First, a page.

Through a documentary aesthetic, the photographic work of Palestinian artist Ahlam Shibli (born 1970) addresses the contradictory implications of the notion of home, notably the loss of home and the fight against that loss, but also with restrictions and limitations that the idea of home imposes on the individuals and groups marked by repressive identity politics. Examples of places where the problematic is encountered include the Palestinian areas; monuments that commemorate members of the French Resistance against the Nazis together with French fighters in the colonial wars against peoples who demanded their own independence; the bodies of lesbians, gays, bisexuals and transsexuals from Eastern societies; and the communities of children in Polish orphanages. Death, Shibli’s latest photographic series, especially conceived for this retrospective, shows how Palestinian society preserves the presence of the “martyrs”— in the artist’s own words. This series contains a wide representation of the absent ones through photographs, posters, graves and graffiti displayed as a form of resistance.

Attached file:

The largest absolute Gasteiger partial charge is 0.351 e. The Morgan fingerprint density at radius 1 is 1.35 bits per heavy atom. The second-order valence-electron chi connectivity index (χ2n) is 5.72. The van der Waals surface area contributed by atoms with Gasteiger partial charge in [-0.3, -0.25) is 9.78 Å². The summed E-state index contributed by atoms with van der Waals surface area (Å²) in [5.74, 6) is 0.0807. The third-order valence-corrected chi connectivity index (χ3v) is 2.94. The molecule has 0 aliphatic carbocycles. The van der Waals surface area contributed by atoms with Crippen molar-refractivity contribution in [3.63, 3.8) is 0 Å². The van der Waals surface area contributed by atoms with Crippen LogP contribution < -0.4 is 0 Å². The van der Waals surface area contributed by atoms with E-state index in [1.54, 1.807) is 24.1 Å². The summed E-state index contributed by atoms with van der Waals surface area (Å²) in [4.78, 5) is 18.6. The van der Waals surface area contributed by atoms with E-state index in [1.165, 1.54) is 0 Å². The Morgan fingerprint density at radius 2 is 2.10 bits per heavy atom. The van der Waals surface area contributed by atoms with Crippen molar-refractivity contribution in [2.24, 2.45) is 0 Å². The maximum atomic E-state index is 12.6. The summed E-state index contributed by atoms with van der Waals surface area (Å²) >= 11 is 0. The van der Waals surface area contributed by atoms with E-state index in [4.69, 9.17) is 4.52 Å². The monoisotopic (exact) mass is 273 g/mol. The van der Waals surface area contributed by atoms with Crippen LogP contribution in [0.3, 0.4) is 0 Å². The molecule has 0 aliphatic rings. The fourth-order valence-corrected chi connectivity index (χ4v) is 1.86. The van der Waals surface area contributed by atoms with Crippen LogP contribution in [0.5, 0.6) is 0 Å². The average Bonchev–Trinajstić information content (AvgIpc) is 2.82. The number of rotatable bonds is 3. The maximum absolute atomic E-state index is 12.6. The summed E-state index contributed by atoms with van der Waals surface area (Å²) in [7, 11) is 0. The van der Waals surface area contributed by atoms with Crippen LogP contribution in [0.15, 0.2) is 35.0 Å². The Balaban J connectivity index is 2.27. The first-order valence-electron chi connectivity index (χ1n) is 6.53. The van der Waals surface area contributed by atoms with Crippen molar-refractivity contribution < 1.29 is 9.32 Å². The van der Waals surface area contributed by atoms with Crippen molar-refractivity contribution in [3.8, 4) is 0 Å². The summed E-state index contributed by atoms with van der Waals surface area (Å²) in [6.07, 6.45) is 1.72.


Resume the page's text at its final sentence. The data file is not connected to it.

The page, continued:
The work of Ahlam Shibli falls within the continuity of projects at the Jeu de Paume that propose new narrative forms in the field of documentary photography, as witnessed by the exhibitions devoted to Sophie Ristelhueber (2009), Bruno Serralongue (2010) and Santu Mofokeng (2011).
The exhibition also includes Death (2011-12), Shibli’s latest photographic series, especially conceived for this retrospective, which shows how Palestinian society preserves “the presence of the martyrs”— in the artist’s own words.
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